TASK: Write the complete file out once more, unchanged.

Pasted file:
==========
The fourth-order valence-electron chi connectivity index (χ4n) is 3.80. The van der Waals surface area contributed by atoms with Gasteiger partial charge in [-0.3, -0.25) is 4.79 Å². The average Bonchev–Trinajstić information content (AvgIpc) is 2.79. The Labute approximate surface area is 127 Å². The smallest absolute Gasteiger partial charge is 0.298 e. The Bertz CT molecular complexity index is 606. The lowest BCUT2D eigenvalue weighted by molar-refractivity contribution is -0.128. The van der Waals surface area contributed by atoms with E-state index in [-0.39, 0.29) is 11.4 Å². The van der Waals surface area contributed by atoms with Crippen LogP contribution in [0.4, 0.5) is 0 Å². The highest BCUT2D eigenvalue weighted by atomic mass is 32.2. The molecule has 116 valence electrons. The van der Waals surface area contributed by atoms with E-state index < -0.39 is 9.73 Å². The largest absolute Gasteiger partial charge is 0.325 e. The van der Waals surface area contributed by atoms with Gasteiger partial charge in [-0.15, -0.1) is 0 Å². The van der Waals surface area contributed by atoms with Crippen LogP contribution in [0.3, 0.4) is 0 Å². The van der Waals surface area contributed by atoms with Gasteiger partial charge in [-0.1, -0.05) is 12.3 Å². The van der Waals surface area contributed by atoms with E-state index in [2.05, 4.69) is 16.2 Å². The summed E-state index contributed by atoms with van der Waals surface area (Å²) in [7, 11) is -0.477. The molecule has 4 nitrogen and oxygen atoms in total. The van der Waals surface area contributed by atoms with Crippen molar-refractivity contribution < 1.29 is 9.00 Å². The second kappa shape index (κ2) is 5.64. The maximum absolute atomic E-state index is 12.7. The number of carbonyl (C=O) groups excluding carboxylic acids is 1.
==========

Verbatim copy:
The fourth-order valence-electron chi connectivity index (χ4n) is 3.80. The van der Waals surface area contributed by atoms with Gasteiger partial charge in [-0.3, -0.25) is 4.79 Å². The average Bonchev–Trinajstić information content (AvgIpc) is 2.79. The Labute approximate surface area is 127 Å². The smallest absolute Gasteiger partial charge is 0.298 e. The Bertz CT molecular complexity index is 606. The lowest BCUT2D eigenvalue weighted by molar-refractivity contribution is -0.128. The van der Waals surface area contributed by atoms with E-state index in [-0.39, 0.29) is 11.4 Å². The van der Waals surface area contributed by atoms with Crippen LogP contribution in [0.4, 0.5) is 0 Å². The highest BCUT2D eigenvalue weighted by atomic mass is 32.2. The molecule has 116 valence electrons. The van der Waals surface area contributed by atoms with E-state index < -0.39 is 9.73 Å². The largest absolute Gasteiger partial charge is 0.325 e. The van der Waals surface area contributed by atoms with Gasteiger partial charge in [-0.15, -0.1) is 0 Å². The van der Waals surface area contributed by atoms with Crippen LogP contribution in [0.3, 0.4) is 0 Å². The van der Waals surface area contributed by atoms with Gasteiger partial charge in [-0.1, -0.05) is 12.3 Å². The van der Waals surface area contributed by atoms with E-state index in [2.05, 4.69) is 16.2 Å². The summed E-state index contributed by atoms with van der Waals surface area (Å²) in [7, 11) is -0.477. The molecule has 4 nitrogen and oxygen atoms in total. The van der Waals surface area contributed by atoms with Crippen molar-refractivity contribution < 1.29 is 9.00 Å². The second kappa shape index (κ2) is 5.64. The maximum absolute atomic E-state index is 12.7. The number of carbonyl (C=O) groups excluding carboxylic acids is 1.